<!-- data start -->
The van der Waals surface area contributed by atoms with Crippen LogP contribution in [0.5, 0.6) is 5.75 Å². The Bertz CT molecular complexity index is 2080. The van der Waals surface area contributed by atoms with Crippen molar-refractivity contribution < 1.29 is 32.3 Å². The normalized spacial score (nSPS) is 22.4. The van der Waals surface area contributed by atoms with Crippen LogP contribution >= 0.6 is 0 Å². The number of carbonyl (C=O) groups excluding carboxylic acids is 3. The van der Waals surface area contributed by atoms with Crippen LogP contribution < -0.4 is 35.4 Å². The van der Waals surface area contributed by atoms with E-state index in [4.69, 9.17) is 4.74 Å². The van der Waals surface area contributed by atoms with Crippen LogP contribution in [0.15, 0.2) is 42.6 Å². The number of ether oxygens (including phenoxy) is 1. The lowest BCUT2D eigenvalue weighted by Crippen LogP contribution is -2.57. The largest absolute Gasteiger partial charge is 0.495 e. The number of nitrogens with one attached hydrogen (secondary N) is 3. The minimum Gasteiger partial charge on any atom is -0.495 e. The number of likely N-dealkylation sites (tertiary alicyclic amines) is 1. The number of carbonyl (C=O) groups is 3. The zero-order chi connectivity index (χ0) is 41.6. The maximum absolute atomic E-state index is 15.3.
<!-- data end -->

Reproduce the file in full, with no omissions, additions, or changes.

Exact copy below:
The van der Waals surface area contributed by atoms with Crippen LogP contribution in [0.5, 0.6) is 5.75 Å². The Bertz CT molecular complexity index is 2080. The van der Waals surface area contributed by atoms with Crippen molar-refractivity contribution < 1.29 is 32.3 Å². The normalized spacial score (nSPS) is 22.4. The van der Waals surface area contributed by atoms with Crippen LogP contribution >= 0.6 is 0 Å². The number of carbonyl (C=O) groups excluding carboxylic acids is 3. The van der Waals surface area contributed by atoms with Crippen LogP contribution < -0.4 is 35.4 Å². The van der Waals surface area contributed by atoms with E-state index in [4.69, 9.17) is 4.74 Å². The van der Waals surface area contributed by atoms with Crippen LogP contribution in [0.15, 0.2) is 42.6 Å². The number of ether oxygens (including phenoxy) is 1. The lowest BCUT2D eigenvalue weighted by Crippen LogP contribution is -2.57. The largest absolute Gasteiger partial charge is 0.495 e. The number of nitrogens with one attached hydrogen (secondary N) is 3. The minimum Gasteiger partial charge on any atom is -0.495 e. The number of likely N-dealkylation sites (tertiary alicyclic amines) is 1. The number of carbonyl (C=O) groups is 3. The zero-order chi connectivity index (χ0) is 41.6. The maximum absolute atomic E-state index is 15.3.